US director credits Leonardo DiCaprio as source of inspiration but looks to make only a ‘couple more’ films
Martin Scorsese has said he expects to retire after making a “couple more” movies.
Speaking over the weekend at the Marrakech film festival, where he was acting as jury president, the Oscar-winning director also revealed he had been reinvigorated by working with Leonardo DiCaprio on their series of five films. The pair’s latest collaboration, The Wolf of Wolf Street, has just been completed in time for an awards season ahead of the Oscars in March.
“I have the desire to make many films, but as of now, I’m 71 and there’s only a couple more left if I get to make them,” said Scorsese. He added: “I miss the time when I had the desire to experiment and try different kinds of films, I miss that time, but that’s done, it’s over. There is obligation as you get older, you have family. I’ve been very lucky in the last 10 years or so to have found projects that combine the desire [and fulfil] the obligation to my family and the financiers.”
Scorsese said working with DiCaprio has been “tricky” at first because the actor was so well known for his turn in the James Cameron blockbuster Titanic. “When I did Gangs of New York and The Aviator, people kept asking me, ‘Is he an actor?'” revealed the film-maker.
“I said yes. I saw What’s Eating Gilbert’s Grape, [and] the film he did with [Robert] de Niro, This Boy’s Life before Titanic. So there’s a stigma there which people still refer to.
“But we found that he regenerated my enthusiasm for making films. Mainly because, as you get older, it gets physically difficult and also the business especially – the financial issues. You’re responsible for a lot of money, if you get it. It’s all pressure, but can you do it? His enthusiasm and excitement really kept me going, for another five pictures now.”
The Wolf of Wall Street, a three-hour black comedy about the notorious financial fraudster Jordan Belfort, was yesterday named as one of the top 10 films of the year by the American Film Institute. That announcement means the movie looks set to be nominated for the Oscar for best picture next year.
One of Scorsese’s remaining films is likely to be Silence, about two New York Jesuit priests who face violence and persecution after arriving in Japan as missionaries. The film-maker said in Marrakech that the movie would dovetail with his previous work on spiritual matters, including films such as The Last Temptation of Christ, Kundun and the George Harrison documentary Living in the Material World.
“I’m just obsessed with this search for a spiritual core in life,” he said. “And I’m sorry to have to talk in that way about these films, but that is what they are about. I don’t know how else to discuss it other than to make a film about it.”
Group of vulnerable House Democrats are trying to censure – and not impeach – Trump
Despite all the likely illegal acts President Donald Trump has committed, despite the high crimes and misdemeanors he is being charged with – a list that in reality could have been exponentially larger – a small group of vulnerable House Democrats is actually trying to block the impeachment of this president and instead vote to censure him.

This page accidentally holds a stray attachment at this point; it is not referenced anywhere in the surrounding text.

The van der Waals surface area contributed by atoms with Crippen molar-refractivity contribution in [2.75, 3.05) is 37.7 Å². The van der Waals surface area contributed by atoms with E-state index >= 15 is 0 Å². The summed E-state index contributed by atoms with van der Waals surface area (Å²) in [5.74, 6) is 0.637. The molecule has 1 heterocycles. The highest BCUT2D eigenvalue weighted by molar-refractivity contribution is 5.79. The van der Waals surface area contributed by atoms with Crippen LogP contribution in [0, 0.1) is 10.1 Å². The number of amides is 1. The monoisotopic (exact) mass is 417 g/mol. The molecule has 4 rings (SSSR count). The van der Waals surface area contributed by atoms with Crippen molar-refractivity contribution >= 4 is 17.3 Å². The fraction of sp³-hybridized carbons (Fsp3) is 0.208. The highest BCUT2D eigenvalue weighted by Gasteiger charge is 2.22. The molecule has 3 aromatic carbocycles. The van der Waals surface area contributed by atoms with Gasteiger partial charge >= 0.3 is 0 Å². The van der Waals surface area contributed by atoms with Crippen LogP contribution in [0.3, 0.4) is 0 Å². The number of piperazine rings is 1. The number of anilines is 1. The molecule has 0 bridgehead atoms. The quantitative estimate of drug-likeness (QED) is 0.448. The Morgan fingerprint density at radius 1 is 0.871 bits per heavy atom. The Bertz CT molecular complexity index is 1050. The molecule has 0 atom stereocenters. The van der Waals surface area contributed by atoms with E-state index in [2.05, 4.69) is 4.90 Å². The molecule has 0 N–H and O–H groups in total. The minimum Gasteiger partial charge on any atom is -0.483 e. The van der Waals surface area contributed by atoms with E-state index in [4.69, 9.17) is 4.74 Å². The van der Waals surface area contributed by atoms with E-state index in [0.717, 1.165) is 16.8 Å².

Calling it a “longshot idea,” Politico reports nearly all of the small group of Democrats serve in districts won by Trump in 2016. They are willing to do the wrong thing to keep their seats.
GOP scrambles to save it’s only Latina congresswoman as she heads towards a ‘fatal collision’ with Trump’s tribal politics
Jaime Herrera Beutler (R-WA) is female, Hispanic, and a rare sight when it comes to Republicans on the West Coast, who have seen their female ranks in the House cut in half since 2011. As she prepares to run for reelection, the fact that she doesn't represent the typical GOP ideals in 2019 creates challenges in and of themselves. But as a report from POLITICO this Wednesday points out, Republicans are committed to protecting her.
"But as the daily war machine hits overdrive with the impeachment proceedings, Herrera Beutler is wary of what message she is expected to deliver," POLITICO's Rishika Dugyala and Melanie Zanonaes write. "Yes, she voted against the impeachment inquiry in October, but she is far from an unquestioning supporter of President Donald Trump. In fact, she is open about the fact she wrote in former House Speaker Paul Ryan's name on her ballot in 2016. And yes, she subscribes to the party’s beliefs on Obamacare repeal and a barrier on the southern border. But she voted against the GOP’s health care bill to replace much of Obamacare, which would have left millions uncovered. And she was one of 13 Republicans who rebuked Trump for his national wall emergency, saying it set a 'dangerous' precedent to circumvent Congress. Matt Gaetz, she is not."
Fox News has always been bad — but this week shows it’s willing to destroy democracy for Trump
Fox News has been detrimental to democracy all along, but one journalist and historian believes it's gone fully off the rails this year and become a threat to national security.
Talk show host Stephen Colbert has been mocking the conservative network's commitment to "truthiness" for nearly 15 years, but 2019 has seen Fox News push out Russian disinformation campaigns and attack democracy itself to defend President Donald Trump from impeachment, reported Garrett Graff for Wired.